For those offering trauma-informed care, it can be difficult to maintain wellbeing and a balanced, positive outlook when the nature of their job requires frequent engagement with traumatic disclosures. Self-help for Trauma Therapists: A Practitioner's Guide intends to assist human service workers- such as those working as therapists, social workers and counsellors- to maintain their self- care and professional effectiveness when working in fields where stress and trauma play a key factor in their everyday working lives.
Adopting a comprehensive, multi-layered approach to self-care based, the book grounds its exploration of practice through researched accounts with experience professionals. Including accounts from clinical psychologists, therapists, counsellors, social workers and the friends and family of people in these professions, this book creates a narrative on stress and trauma from the human service worker perspective. Interwoven with these stories of practice, the author includes reflections on her own experiences in practice over the past 25 years with trauma survivors. With discussions on risk and resilience, compassion fatigue and vicarious traumatisation, readers are introduced to the theories and practical applications of developing a professional model for maintaining wellbeing and self-care in their work.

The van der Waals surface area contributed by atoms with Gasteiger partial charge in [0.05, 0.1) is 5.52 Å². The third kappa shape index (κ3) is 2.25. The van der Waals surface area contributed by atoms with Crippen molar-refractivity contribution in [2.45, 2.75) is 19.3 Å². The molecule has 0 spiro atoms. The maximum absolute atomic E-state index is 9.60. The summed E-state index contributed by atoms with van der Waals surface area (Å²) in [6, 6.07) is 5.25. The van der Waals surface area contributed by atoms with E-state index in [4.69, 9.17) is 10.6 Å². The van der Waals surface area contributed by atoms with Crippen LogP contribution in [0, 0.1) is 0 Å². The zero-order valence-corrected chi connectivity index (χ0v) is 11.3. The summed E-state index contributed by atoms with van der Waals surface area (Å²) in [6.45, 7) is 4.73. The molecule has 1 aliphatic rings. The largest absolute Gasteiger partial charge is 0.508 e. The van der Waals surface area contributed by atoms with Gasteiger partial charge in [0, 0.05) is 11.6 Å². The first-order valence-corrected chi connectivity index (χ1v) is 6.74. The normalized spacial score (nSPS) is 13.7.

Self-help for Trauma Therapists: A Practitioner's Guide is the first book of its kind to be written solely for human service workers. It is essential reading for beginning and more advanced practitioners who are involved in working with trauma and recovery and will also be of interest to supporters of those working in the helping professions.
Focussing on life insurance and pensions, this book addresses various aspects of modelling in modern insurance: insurance liabilities; asset-liability management; securitization, hedging, and investment strategies. With contributions from internationally renowned academics in actuarial science, finance, and management science and key people in major life insurance and reinsurance companies, there is expert coverage of a wide range of topics, for example: models in life insurance and their roles in decision making; an account of the contemporary history of insurance and life insurance mathematics; choice, calibration, and evaluation of models; documentation and quality checks of data; new insurance regulations and accounting rules; cash flow projection models; economic scenario generators; model uncertainty and model risk; model-based decision making at line management level; models and behaviour of stakeholders.
With author profiles ranging from highly specialized model builders to decision makers at chief executive level, this book should prove a useful resource to students and academics of actuarial science as well as practitioners.
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